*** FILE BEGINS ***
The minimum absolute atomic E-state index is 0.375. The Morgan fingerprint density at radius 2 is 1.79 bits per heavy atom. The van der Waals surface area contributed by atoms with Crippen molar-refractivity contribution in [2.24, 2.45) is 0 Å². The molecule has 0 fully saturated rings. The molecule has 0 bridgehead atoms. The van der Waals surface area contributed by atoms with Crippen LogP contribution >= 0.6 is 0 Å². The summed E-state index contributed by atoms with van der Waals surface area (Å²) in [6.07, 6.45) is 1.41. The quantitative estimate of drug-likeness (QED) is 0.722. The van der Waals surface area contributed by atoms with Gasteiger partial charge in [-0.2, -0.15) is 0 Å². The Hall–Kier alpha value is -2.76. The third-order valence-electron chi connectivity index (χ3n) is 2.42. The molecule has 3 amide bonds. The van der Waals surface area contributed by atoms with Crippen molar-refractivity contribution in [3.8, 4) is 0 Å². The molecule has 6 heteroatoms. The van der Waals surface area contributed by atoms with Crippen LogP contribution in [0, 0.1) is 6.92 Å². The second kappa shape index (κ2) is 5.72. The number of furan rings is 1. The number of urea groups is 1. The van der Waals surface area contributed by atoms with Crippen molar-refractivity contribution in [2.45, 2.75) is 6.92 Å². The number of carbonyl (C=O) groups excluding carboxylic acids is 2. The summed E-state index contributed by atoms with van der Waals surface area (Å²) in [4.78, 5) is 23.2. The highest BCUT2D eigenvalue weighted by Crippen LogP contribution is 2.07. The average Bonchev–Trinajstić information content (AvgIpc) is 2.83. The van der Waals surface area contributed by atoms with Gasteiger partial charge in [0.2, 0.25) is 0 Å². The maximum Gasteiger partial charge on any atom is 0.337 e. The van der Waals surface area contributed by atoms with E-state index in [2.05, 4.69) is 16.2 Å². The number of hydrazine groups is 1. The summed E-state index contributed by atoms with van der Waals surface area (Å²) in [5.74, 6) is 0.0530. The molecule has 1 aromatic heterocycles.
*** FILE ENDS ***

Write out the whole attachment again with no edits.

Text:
The minimum absolute atomic E-state index is 0.375. The Morgan fingerprint density at radius 2 is 1.79 bits per heavy atom. The van der Waals surface area contributed by atoms with Crippen molar-refractivity contribution in [2.24, 2.45) is 0 Å². The molecule has 0 fully saturated rings. The molecule has 0 bridgehead atoms. The van der Waals surface area contributed by atoms with Crippen LogP contribution >= 0.6 is 0 Å². The summed E-state index contributed by atoms with van der Waals surface area (Å²) in [6.07, 6.45) is 1.41. The quantitative estimate of drug-likeness (QED) is 0.722. The van der Waals surface area contributed by atoms with Gasteiger partial charge in [-0.2, -0.15) is 0 Å². The Hall–Kier alpha value is -2.76. The third-order valence-electron chi connectivity index (χ3n) is 2.42. The molecule has 3 amide bonds. The van der Waals surface area contributed by atoms with Crippen molar-refractivity contribution in [3.8, 4) is 0 Å². The molecule has 6 heteroatoms. The van der Waals surface area contributed by atoms with Crippen LogP contribution in [0, 0.1) is 6.92 Å². The second kappa shape index (κ2) is 5.72. The number of furan rings is 1. The number of urea groups is 1. The van der Waals surface area contributed by atoms with Crippen molar-refractivity contribution in [2.45, 2.75) is 6.92 Å². The number of carbonyl (C=O) groups excluding carboxylic acids is 2. The summed E-state index contributed by atoms with van der Waals surface area (Å²) in [4.78, 5) is 23.2. The highest BCUT2D eigenvalue weighted by Crippen LogP contribution is 2.07. The average Bonchev–Trinajstić information content (AvgIpc) is 2.83. The van der Waals surface area contributed by atoms with Gasteiger partial charge in [0.2, 0.25) is 0 Å². The maximum Gasteiger partial charge on any atom is 0.337 e. The van der Waals surface area contributed by atoms with E-state index in [2.05, 4.69) is 16.2 Å². The number of hydrazine groups is 1. The summed E-state index contributed by atoms with van der Waals surface area (Å²) in [5.74, 6) is 0.0530. The molecule has 1 aromatic heterocycles.